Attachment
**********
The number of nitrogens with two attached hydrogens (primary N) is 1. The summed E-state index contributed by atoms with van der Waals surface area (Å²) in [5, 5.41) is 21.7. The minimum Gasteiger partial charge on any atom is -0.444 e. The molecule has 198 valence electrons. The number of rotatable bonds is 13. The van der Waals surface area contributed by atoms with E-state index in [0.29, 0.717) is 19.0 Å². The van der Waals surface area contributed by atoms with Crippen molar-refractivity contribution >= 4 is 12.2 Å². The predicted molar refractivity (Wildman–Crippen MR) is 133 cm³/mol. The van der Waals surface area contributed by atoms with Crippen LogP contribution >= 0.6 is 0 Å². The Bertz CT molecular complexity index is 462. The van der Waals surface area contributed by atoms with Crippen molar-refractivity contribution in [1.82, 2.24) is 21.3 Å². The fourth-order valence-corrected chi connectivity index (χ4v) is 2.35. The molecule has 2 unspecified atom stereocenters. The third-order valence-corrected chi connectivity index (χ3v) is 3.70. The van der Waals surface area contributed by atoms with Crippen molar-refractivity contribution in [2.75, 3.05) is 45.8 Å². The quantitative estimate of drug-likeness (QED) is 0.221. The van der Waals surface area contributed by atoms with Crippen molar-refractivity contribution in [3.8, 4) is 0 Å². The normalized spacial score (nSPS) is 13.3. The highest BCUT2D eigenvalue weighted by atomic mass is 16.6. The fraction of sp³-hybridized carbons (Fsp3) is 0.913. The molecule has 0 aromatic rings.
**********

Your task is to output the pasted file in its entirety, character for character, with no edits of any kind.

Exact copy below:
The number of nitrogens with two attached hydrogens (primary N) is 1. The summed E-state index contributed by atoms with van der Waals surface area (Å²) in [5, 5.41) is 21.7. The minimum Gasteiger partial charge on any atom is -0.444 e. The molecule has 198 valence electrons. The number of rotatable bonds is 13. The van der Waals surface area contributed by atoms with E-state index in [0.29, 0.717) is 19.0 Å². The van der Waals surface area contributed by atoms with Crippen molar-refractivity contribution >= 4 is 12.2 Å². The predicted molar refractivity (Wildman–Crippen MR) is 133 cm³/mol. The van der Waals surface area contributed by atoms with Crippen LogP contribution >= 0.6 is 0 Å². The Bertz CT molecular complexity index is 462. The van der Waals surface area contributed by atoms with Crippen molar-refractivity contribution in [1.82, 2.24) is 21.3 Å². The fourth-order valence-corrected chi connectivity index (χ4v) is 2.35. The molecule has 2 unspecified atom stereocenters. The third-order valence-corrected chi connectivity index (χ3v) is 3.70. The van der Waals surface area contributed by atoms with Crippen molar-refractivity contribution in [2.75, 3.05) is 45.8 Å². The quantitative estimate of drug-likeness (QED) is 0.221. The van der Waals surface area contributed by atoms with Crippen molar-refractivity contribution in [3.8, 4) is 0 Å². The normalized spacial score (nSPS) is 13.3. The highest BCUT2D eigenvalue weighted by atomic mass is 16.6. The fraction of sp³-hybridized carbons (Fsp3) is 0.913. The molecule has 0 aromatic rings.